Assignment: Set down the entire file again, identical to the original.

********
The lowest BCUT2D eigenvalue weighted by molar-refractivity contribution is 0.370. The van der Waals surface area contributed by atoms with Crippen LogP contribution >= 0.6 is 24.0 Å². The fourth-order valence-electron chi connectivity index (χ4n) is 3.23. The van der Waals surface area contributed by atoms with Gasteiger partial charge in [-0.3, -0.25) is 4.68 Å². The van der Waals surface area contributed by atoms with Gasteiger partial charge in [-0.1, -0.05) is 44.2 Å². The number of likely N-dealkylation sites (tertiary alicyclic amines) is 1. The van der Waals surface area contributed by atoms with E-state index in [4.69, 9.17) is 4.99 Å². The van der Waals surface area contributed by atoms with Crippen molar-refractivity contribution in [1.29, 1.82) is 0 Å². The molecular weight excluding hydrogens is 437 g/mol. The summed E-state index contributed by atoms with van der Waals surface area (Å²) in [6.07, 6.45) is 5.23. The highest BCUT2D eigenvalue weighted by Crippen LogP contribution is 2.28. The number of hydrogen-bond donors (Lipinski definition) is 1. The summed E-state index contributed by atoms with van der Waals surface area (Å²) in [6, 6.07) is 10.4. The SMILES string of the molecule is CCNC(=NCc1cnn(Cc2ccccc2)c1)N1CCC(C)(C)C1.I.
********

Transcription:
The lowest BCUT2D eigenvalue weighted by molar-refractivity contribution is 0.370. The van der Waals surface area contributed by atoms with Crippen LogP contribution >= 0.6 is 24.0 Å². The fourth-order valence-electron chi connectivity index (χ4n) is 3.23. The van der Waals surface area contributed by atoms with Gasteiger partial charge in [-0.3, -0.25) is 4.68 Å². The van der Waals surface area contributed by atoms with Gasteiger partial charge in [-0.1, -0.05) is 44.2 Å². The number of likely N-dealkylation sites (tertiary alicyclic amines) is 1. The van der Waals surface area contributed by atoms with E-state index in [4.69, 9.17) is 4.99 Å². The van der Waals surface area contributed by atoms with Crippen molar-refractivity contribution in [1.29, 1.82) is 0 Å². The molecular weight excluding hydrogens is 437 g/mol. The summed E-state index contributed by atoms with van der Waals surface area (Å²) in [6.07, 6.45) is 5.23. The highest BCUT2D eigenvalue weighted by Crippen LogP contribution is 2.28. The number of hydrogen-bond donors (Lipinski definition) is 1. The summed E-state index contributed by atoms with van der Waals surface area (Å²) in [6, 6.07) is 10.4. The SMILES string of the molecule is CCNC(=NCc1cnn(Cc2ccccc2)c1)N1CCC(C)(C)C1.I.